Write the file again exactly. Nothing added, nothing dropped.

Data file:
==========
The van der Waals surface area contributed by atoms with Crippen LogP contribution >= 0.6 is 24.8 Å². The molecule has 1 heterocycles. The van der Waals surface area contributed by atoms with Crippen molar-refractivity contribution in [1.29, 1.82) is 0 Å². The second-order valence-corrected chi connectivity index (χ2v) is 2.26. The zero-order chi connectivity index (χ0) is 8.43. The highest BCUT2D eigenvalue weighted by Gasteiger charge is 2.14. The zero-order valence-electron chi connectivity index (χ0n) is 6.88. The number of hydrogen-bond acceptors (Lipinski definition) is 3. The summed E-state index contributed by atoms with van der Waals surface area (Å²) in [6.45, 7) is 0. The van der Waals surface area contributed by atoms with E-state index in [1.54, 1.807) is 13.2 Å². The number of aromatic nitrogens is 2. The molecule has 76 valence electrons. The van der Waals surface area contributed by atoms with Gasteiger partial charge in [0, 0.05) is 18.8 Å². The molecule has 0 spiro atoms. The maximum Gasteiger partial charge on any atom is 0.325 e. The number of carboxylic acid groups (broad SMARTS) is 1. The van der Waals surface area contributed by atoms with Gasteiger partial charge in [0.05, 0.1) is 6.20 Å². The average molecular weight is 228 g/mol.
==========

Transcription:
The van der Waals surface area contributed by atoms with Crippen LogP contribution >= 0.6 is 24.8 Å². The molecule has 1 heterocycles. The van der Waals surface area contributed by atoms with Crippen molar-refractivity contribution in [1.29, 1.82) is 0 Å². The second-order valence-corrected chi connectivity index (χ2v) is 2.26. The zero-order chi connectivity index (χ0) is 8.43. The highest BCUT2D eigenvalue weighted by Gasteiger charge is 2.14. The zero-order valence-electron chi connectivity index (χ0n) is 6.88. The number of hydrogen-bond acceptors (Lipinski definition) is 3. The summed E-state index contributed by atoms with van der Waals surface area (Å²) in [6.45, 7) is 0. The van der Waals surface area contributed by atoms with E-state index in [1.54, 1.807) is 13.2 Å². The number of aromatic nitrogens is 2. The molecule has 76 valence electrons. The van der Waals surface area contributed by atoms with Gasteiger partial charge in [0, 0.05) is 18.8 Å². The molecule has 0 spiro atoms. The maximum Gasteiger partial charge on any atom is 0.325 e. The number of carboxylic acid groups (broad SMARTS) is 1. The van der Waals surface area contributed by atoms with Gasteiger partial charge in [0.05, 0.1) is 6.20 Å². The average molecular weight is 228 g/mol.